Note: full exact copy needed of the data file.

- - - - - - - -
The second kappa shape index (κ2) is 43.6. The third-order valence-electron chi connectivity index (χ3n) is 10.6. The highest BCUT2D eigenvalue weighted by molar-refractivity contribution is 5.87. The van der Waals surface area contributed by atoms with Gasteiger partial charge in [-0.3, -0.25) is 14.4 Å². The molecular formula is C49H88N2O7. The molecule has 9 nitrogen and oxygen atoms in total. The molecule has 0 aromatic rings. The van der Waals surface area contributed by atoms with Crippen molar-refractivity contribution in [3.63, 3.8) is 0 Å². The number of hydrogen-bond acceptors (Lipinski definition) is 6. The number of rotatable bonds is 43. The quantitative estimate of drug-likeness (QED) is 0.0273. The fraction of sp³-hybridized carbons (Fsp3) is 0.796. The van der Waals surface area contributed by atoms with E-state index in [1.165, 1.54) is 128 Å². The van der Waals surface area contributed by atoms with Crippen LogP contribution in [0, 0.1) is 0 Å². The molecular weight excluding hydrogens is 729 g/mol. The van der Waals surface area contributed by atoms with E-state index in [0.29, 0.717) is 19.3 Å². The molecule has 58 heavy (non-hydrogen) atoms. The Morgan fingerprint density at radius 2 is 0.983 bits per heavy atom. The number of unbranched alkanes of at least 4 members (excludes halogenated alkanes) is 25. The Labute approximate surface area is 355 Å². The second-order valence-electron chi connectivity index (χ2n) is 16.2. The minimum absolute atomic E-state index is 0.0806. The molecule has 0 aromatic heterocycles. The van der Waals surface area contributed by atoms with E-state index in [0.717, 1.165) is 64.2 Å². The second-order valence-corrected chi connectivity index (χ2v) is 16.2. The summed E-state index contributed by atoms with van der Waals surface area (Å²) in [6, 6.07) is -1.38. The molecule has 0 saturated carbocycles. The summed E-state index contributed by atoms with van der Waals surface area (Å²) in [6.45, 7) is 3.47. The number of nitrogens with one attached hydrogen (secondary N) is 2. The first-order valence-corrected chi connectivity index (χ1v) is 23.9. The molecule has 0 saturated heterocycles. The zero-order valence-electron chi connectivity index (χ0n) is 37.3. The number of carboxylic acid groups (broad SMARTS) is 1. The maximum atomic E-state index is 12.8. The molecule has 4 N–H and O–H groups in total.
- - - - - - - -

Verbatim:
The second kappa shape index (κ2) is 43.6. The third-order valence-electron chi connectivity index (χ3n) is 10.6. The highest BCUT2D eigenvalue weighted by molar-refractivity contribution is 5.87. The van der Waals surface area contributed by atoms with Gasteiger partial charge in [-0.3, -0.25) is 14.4 Å². The molecular formula is C49H88N2O7. The molecule has 9 nitrogen and oxygen atoms in total. The molecule has 0 aromatic rings. The van der Waals surface area contributed by atoms with Crippen molar-refractivity contribution in [3.63, 3.8) is 0 Å². The number of hydrogen-bond acceptors (Lipinski definition) is 6. The number of rotatable bonds is 43. The quantitative estimate of drug-likeness (QED) is 0.0273. The fraction of sp³-hybridized carbons (Fsp3) is 0.796. The van der Waals surface area contributed by atoms with E-state index in [1.165, 1.54) is 128 Å². The van der Waals surface area contributed by atoms with Crippen LogP contribution in [0, 0.1) is 0 Å². The molecular weight excluding hydrogens is 729 g/mol. The van der Waals surface area contributed by atoms with E-state index in [0.29, 0.717) is 19.3 Å². The molecule has 58 heavy (non-hydrogen) atoms. The Morgan fingerprint density at radius 2 is 0.983 bits per heavy atom. The number of unbranched alkanes of at least 4 members (excludes halogenated alkanes) is 25. The Labute approximate surface area is 355 Å². The second-order valence-electron chi connectivity index (χ2n) is 16.2. The minimum absolute atomic E-state index is 0.0806. The molecule has 0 aromatic heterocycles. The van der Waals surface area contributed by atoms with E-state index in [0.717, 1.165) is 64.2 Å². The second-order valence-corrected chi connectivity index (χ2v) is 16.2. The summed E-state index contributed by atoms with van der Waals surface area (Å²) in [6, 6.07) is -1.38. The molecule has 0 saturated carbocycles. The summed E-state index contributed by atoms with van der Waals surface area (Å²) in [6.45, 7) is 3.47. The number of nitrogens with one attached hydrogen (secondary N) is 2. The first-order valence-corrected chi connectivity index (χ1v) is 23.9. The molecule has 0 saturated heterocycles. The zero-order valence-electron chi connectivity index (χ0n) is 37.3. The number of carboxylic acid groups (broad SMARTS) is 1. The maximum atomic E-state index is 12.8. The molecule has 4 N–H and O–H groups in total.